Book Image

Qt5 C++ GUI Programming Cookbook

By : Lee Zhi Eng
Book Image

Qt5 C++ GUI Programming Cookbook

By: Lee Zhi Eng

Overview of this book

With the advancement of computer technology, the software market is exploding with tons of software choices for the user, making their expectations higher in terms of functionality and the look and feel of the application. Therefore, improving the visual quality of your application is vital in order to overcome the market competition and stand out from the crowd. This book will teach you how to develop functional and appealing software using Qt5 through multiple projects that are interesting and fun. This book covers a variety of topics such as look-and-feel customization, GUI animation, graphics rendering, implementing Google Maps, and more. You will learn tons of useful information, and enjoy the process of working on the creative projects provided in this book
Table of Contents (16 chapters)
Qt5 C++ GUI Programming Cookbook
About the Author
About the Reviewer

Styling in QML

Qt Meta Language or Qt Modeling Language (QML) is a Javascript-inspired user interface mark-up language used by Qt for designing user interfaces. Qt provides you with Qt Quick components (widgets powered by the QML technology) to easily design touch-friendly UI without C++ programming. We will learn more about how to use QML and Qt Quick components to design our program's UI by following the steps given in the following section.

How to do it…

  1. Create a new project by going to File | New File or Project. Select Application under Project category and choose Qt Quick Application.

  2. Press the Choose button, and that will bring you to the next window. Insert a name for your project and click the Next button again.

  3. Another window will now appear and ask you to choose a minimum required Qt version. Pick the latest version installed on your computer and click Next.

  4. After that, click Next again followed by Finish. Qt Creator will now create a new project for you.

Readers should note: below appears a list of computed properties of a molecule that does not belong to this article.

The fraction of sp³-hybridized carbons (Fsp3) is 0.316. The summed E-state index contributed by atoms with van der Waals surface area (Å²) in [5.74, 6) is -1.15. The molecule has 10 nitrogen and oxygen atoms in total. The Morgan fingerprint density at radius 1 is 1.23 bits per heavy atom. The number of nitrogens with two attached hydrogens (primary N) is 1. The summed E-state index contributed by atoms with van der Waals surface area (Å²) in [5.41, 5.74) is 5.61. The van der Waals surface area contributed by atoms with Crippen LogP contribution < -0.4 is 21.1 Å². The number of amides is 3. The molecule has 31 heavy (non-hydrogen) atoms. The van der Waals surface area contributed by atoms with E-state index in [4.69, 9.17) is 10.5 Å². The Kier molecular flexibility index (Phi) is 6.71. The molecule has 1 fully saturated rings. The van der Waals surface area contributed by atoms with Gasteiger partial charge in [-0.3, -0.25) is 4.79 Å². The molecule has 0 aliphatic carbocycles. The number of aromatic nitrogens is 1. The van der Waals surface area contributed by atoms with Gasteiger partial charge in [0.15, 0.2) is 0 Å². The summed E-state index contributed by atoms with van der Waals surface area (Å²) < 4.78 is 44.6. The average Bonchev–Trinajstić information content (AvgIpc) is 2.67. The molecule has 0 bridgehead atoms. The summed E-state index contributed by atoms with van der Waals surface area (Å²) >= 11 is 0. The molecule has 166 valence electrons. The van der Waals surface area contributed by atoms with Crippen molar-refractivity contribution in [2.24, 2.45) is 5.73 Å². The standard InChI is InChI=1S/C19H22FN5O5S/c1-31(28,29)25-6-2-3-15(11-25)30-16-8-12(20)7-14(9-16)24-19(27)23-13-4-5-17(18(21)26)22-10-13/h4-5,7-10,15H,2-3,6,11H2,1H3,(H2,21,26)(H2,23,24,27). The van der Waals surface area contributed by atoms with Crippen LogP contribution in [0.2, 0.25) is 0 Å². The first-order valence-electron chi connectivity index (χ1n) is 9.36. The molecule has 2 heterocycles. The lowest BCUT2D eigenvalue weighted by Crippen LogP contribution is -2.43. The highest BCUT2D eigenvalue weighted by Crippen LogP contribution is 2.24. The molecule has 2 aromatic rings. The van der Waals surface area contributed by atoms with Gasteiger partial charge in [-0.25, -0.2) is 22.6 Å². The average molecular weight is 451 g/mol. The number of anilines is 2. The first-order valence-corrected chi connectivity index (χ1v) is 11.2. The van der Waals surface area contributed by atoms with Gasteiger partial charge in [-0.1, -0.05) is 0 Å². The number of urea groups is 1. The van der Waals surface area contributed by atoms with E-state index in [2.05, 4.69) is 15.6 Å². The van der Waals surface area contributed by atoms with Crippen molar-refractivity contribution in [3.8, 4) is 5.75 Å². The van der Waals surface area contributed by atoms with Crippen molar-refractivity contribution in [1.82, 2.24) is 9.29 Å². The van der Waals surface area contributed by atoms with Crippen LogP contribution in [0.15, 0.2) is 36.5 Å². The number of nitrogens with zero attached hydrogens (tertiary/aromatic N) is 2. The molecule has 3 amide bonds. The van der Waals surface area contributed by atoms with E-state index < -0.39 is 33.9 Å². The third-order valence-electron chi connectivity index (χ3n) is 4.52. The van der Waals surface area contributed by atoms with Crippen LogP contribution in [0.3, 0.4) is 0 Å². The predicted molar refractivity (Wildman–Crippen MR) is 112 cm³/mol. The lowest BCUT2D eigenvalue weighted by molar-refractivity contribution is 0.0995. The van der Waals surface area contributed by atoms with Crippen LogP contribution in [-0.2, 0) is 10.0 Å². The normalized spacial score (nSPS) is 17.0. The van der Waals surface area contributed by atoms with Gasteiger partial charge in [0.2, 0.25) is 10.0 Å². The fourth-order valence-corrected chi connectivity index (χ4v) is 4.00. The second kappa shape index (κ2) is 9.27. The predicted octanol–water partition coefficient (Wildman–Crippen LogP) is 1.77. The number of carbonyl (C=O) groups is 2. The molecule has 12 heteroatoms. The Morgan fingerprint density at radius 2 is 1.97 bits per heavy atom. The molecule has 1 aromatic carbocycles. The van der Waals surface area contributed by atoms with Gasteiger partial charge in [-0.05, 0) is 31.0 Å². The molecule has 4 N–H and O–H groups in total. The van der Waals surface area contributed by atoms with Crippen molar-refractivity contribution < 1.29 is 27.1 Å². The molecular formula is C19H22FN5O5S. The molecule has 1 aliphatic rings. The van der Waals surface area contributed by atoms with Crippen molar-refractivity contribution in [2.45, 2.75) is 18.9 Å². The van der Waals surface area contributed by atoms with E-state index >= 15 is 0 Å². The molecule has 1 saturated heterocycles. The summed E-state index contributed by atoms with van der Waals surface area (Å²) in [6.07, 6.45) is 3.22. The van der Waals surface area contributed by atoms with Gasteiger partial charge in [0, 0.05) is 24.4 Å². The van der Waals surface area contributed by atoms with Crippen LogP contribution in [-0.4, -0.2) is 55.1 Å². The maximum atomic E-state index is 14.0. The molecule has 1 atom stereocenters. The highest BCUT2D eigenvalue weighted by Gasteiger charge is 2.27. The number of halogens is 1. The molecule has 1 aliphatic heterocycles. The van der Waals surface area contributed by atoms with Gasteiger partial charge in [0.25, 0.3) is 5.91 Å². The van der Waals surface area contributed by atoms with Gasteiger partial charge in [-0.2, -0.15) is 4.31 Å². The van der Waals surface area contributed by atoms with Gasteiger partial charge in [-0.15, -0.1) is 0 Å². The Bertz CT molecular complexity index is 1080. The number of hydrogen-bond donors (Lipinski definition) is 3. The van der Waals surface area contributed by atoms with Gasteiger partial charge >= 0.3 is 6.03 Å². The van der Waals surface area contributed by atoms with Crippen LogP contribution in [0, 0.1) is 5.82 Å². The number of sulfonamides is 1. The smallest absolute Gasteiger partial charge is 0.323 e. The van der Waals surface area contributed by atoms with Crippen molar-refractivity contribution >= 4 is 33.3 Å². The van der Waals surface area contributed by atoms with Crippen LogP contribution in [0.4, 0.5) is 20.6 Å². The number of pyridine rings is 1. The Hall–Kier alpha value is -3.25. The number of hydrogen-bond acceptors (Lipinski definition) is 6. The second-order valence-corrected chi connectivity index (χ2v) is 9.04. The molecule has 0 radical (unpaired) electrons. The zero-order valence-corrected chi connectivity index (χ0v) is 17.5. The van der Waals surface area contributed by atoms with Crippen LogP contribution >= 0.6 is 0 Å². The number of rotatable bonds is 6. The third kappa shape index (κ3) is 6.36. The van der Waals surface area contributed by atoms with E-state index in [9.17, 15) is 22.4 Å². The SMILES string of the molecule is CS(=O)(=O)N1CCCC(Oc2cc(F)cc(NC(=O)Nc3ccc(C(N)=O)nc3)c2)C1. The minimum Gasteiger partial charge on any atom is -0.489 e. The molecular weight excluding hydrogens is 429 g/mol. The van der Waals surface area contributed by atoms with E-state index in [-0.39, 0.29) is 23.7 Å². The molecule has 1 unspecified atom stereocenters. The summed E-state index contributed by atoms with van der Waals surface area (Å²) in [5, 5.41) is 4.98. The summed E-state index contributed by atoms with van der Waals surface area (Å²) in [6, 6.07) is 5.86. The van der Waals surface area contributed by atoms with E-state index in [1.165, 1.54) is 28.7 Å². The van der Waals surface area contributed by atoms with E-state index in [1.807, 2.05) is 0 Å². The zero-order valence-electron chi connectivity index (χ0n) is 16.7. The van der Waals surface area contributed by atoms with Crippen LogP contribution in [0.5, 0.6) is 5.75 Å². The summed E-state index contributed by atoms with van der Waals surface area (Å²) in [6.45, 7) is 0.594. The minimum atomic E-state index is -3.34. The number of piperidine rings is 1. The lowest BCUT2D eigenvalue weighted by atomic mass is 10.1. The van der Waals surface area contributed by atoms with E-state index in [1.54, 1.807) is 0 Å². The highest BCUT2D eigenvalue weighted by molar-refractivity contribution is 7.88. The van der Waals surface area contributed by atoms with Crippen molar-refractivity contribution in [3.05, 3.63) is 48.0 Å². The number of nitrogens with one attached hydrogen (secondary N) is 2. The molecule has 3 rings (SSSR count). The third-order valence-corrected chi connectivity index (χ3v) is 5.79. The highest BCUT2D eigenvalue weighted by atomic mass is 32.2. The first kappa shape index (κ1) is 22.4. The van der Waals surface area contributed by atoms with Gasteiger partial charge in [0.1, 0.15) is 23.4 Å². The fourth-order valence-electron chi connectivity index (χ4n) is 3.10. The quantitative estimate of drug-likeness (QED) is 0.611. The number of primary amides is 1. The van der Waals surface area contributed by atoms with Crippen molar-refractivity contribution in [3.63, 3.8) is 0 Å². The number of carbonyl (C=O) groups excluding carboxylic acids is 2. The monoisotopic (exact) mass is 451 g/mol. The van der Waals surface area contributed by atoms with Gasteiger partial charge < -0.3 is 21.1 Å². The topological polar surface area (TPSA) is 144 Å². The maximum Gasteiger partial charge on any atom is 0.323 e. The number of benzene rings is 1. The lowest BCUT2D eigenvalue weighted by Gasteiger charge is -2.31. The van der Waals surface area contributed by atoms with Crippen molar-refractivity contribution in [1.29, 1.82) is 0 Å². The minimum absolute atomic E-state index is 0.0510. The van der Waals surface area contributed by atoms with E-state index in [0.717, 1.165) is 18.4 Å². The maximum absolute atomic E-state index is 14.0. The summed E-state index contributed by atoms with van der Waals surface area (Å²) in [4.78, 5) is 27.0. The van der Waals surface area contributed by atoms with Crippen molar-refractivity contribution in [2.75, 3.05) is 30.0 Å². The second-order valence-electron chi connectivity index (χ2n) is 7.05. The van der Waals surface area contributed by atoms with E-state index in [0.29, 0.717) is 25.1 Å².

5. Once the project is being created, you will see there are some differences compare to a C++ Qt project. You will see two .qml files, namely main.qml and MainForm.ui.qml, inside the project resource. These two files are the UI description files using the QML mark-up language. If you double click main.qml file, Qt Creator will open up the script editor and you will see something like this:

    import QtQuick 2.5
    import QtQuick.Window 2.2
    Window {
      visible: true
      MainForm {
        anchors.fill: parent
        mouseArea.onClicked: {
  6. This file basically tells Qt to create a window and insert a set of UI called MainForm which is actually from the other .qml file called MainForm.ui.qml. It also tells Qt that when the user clicks on the mouseArea widget, the entire program should be terminated.

  7. Now, try to open the MainForm.ui.qml file by double-clicking on it. This time, Qt Designer (UI editor) will be opened instead, and you will see a completely different UI editor compared to the C++ project we did previously. This editor is also called the Qt Quick Designer, specially designed for editing QML-based UI only.

  8. If you open up the main.cpp file in your project, you will see this line of code:

    QQmlApplicationEngine engine;
  9. The preceding code basically tells Qt's QML engine to load the main.qml file when the program starts. If you want to load the other .qml file instead of main.qml, you know where to look for the code.

  10. When main.qml is loaded by the QML engine, it will also import MainForm.ui.qml into the UI, since MainForm is being called in the main.qml file. Qt will check if MainForm is a valid UI by searching for its .qml file based on the naming convention. Basically the concept is similar to the C++ project we did in the previous section, whereby the main.qml file acts like the main.cpp file and MainForm.ui.qml acts like the MainWindow class. You can also create other UI templates and use them in main.qml. Hopefully this comparison will make it easier to understand how QML works.

  11. Now let's open up MainForm.ui.qml. You should see three items listed on the navigator window: Rectangle, mouseArea, and Text. When these items are interpreted by the QML engine, it produces the following result on the canvas:

  12. The Rectangle item is basically the base layout of the window, which cannot be deleted. It is similar to the centralWidget we used in the previous section. The mouseArea item is an invincible item that gets triggered when the mouse is clicking on it, or when a finger is touching it (for mobile platforms). The mouse area is also used in a button component, which we will be using in a while. The Text component is self-explanatory: it is a label that displays a block of text on the application.